0:21:29.3 And how do publishers make money? Well they get sponsors, they get advertisers. You know, if you’re building a database of people, in your case, that have rental property, investors let’s say – that you’re doing property management for.
Let’s just say you do property management for investors or you do property management, obviously, for homeowners – how many people out there would love to get in front of homeowners? How many real estate agents will want to get in front of homeowners that may want to sell their rental property? How many people want to get in front of investors to give them mortgages?
Jordan: Hard money lenders.
Frank: 0:21:59.1 Yeah. Just think of all the people that want to get in front of your audience that you’re building. Because you’re literally running a publication. Go sell sponsorships. Whatever your cost is to execute this, go sell one, two, or three advertising spots.
Jordan: 0:22:15.4 So the point here is de-risking. The point is not some incremental revenue opp. If you need this, and even if you don’t need it, de-risk it so that you can fully embrace this opportunity. That makes a ton of sense to me.
Frank: 0:22:27.7 And you can sit along for the long term and say, “Ok, now that I’ve got this kind of zero based,” or “I’ve got a lot of the cost taken care of from sponsors, now I can really focus on creating great stuff and doing this for the long term.”
Jordan: 0:22:38.8 Guys, notice what he’s doing. So he has a strategy that he’s advocating but there are multiple ways to de-risk it.
You mentioned one earlier that I just want to come back to, and that was having a perspective that this is a business discipline.
Is this transactional for you? Did you just get your real estate license, maybe you’ll be doing it in six months, maybe you won’t? Or are you committed in the long term?
In my industry, Frank, these are folks that have been doing property management decade after decade, at recurring revenue. They’ve got 100, 1000 clients, whatever it may be. 0:23:08.9 They’re committed for the long haul.
And in that regard, they possess a lot of operational expertise that a lot of times they just don’t take the time to articulate publicly. It’s all in their head.
0:23:21.2 So for me, the ancillary benefit here, is the pressure. Put the spotlight on yourself, put the mic in your own hand and put the pressure on yourself to formulate and articulate yourself with the expertise that you already have, but is not currently accessible.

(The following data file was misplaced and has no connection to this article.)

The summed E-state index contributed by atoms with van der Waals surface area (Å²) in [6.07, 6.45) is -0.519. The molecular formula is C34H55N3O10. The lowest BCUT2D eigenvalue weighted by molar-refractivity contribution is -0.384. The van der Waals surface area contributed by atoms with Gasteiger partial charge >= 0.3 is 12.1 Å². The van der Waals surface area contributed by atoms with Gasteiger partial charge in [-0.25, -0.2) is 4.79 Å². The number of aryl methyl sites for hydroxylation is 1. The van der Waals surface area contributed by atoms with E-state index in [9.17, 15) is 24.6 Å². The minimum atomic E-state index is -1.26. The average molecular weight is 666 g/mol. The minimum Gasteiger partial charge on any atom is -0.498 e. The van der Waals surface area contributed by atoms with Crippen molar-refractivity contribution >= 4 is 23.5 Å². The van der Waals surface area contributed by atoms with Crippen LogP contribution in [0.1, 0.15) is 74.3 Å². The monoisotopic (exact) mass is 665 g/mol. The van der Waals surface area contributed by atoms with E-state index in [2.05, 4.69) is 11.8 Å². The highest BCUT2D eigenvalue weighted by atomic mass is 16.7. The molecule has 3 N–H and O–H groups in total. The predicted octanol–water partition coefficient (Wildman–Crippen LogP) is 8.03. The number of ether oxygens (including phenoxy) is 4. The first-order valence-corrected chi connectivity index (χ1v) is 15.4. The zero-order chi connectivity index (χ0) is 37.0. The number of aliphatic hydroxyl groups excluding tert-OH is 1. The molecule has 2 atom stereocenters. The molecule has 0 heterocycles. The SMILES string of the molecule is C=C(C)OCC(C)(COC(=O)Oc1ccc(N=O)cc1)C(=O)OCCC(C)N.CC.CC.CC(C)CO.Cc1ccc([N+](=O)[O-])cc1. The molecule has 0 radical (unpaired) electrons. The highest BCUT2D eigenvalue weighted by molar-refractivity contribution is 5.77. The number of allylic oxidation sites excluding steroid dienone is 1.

And is the reason you’re being commodified. It’s the reason that you’re complaining about price shoppers.
0:23:44.4 But the answer, the answer to solve that is not complaining. It’s to reposition yourself in the category and this kind of crucible – standing in this crucible, developing this skill set is a great way to get to that point.
Frank: 0:23:56.9 Oh I have to add on that. So, yeah. So, the profit is always in creating a feeling for somebody. So if you take fashion. You take – I don’t know, gosh. Take Rolex watch. Take a handbag, a woman’s handbag. I mean, they’re all the same thing, essentially.
Jordan: Plus or minus. Pretty close.
Frank: 0:24:21.5 Plus or minus. Yeah, but they’re pretty close utilitarian-wise. But what you’re buying is you’re buying that feeling. That affinity. Like, I want to feel that way. Right? I want to feel that way. You know? Like people will spend more for a feeling than anything else.
So, how can – if you’re competing with all these other property managers, and the deliverable is all the same, ok, well know you got to become – let’s use the word fashion, or fashionable.
0:24:49.7 You know, you need to be figured out – you need to position yourself in a way for how can – how can people feel and be perceived as being more protected by you. Of protecting their investment.
0:25:01.3 That’s how you compete, and this is what – this is how you can do that now. With what you were saying, it’s like just getting on video, or just start writing. You know that is a difficult jump for people that haven’t done that before. Right?